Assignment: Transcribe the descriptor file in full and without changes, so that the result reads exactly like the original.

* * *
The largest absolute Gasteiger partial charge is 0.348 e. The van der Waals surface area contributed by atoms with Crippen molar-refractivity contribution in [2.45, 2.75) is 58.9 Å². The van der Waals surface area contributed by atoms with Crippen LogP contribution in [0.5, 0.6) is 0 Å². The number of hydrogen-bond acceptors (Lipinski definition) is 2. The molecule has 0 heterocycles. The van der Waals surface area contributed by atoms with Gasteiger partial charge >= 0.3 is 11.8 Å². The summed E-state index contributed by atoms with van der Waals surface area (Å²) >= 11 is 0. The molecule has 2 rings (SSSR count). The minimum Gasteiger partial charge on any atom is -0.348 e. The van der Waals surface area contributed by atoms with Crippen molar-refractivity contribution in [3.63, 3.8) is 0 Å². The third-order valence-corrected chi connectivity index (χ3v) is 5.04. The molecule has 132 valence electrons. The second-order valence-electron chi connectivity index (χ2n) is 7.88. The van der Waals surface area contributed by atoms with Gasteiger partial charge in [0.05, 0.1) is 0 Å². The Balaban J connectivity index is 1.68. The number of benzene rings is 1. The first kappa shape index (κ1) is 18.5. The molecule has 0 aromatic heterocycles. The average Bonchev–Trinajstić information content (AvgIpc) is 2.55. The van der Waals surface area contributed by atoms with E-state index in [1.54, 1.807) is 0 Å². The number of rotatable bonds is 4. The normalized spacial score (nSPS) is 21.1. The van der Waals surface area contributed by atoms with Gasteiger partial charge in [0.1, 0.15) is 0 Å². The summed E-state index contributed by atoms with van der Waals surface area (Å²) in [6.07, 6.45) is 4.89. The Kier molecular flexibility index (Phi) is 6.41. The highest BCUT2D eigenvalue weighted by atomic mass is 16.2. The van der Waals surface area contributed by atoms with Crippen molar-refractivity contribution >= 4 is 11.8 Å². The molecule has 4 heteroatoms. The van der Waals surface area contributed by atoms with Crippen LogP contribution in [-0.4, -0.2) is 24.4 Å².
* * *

The largest absolute Gasteiger partial charge is 0.348 e. The van der Waals surface area contributed by atoms with Crippen molar-refractivity contribution in [2.45, 2.75) is 58.9 Å². The van der Waals surface area contributed by atoms with Crippen LogP contribution in [0.5, 0.6) is 0 Å². The number of hydrogen-bond acceptors (Lipinski definition) is 2. The molecule has 0 heterocycles. The van der Waals surface area contributed by atoms with Gasteiger partial charge >= 0.3 is 11.8 Å². The summed E-state index contributed by atoms with van der Waals surface area (Å²) >= 11 is 0. The molecule has 2 rings (SSSR count). The minimum Gasteiger partial charge on any atom is -0.348 e. The van der Waals surface area contributed by atoms with Crippen molar-refractivity contribution in [3.63, 3.8) is 0 Å². The third-order valence-corrected chi connectivity index (χ3v) is 5.04. The molecule has 132 valence electrons. The second-order valence-electron chi connectivity index (χ2n) is 7.88. The van der Waals surface area contributed by atoms with Gasteiger partial charge in [0.05, 0.1) is 0 Å². The Balaban J connectivity index is 1.68. The number of benzene rings is 1. The first kappa shape index (κ1) is 18.5. The molecule has 0 aromatic heterocycles. The average Bonchev–Trinajstić information content (AvgIpc) is 2.55. The van der Waals surface area contributed by atoms with E-state index in [1.54, 1.807) is 0 Å². The number of rotatable bonds is 4. The normalized spacial score (nSPS) is 21.1. The van der Waals surface area contributed by atoms with Gasteiger partial charge in [0.1, 0.15) is 0 Å². The summed E-state index contributed by atoms with van der Waals surface area (Å²) in [6.07, 6.45) is 4.89. The Kier molecular flexibility index (Phi) is 6.41. The highest BCUT2D eigenvalue weighted by atomic mass is 16.2. The van der Waals surface area contributed by atoms with Crippen molar-refractivity contribution >= 4 is 11.8 Å². The molecule has 4 heteroatoms. The van der Waals surface area contributed by atoms with Crippen LogP contribution in [-0.4, -0.2) is 24.4 Å².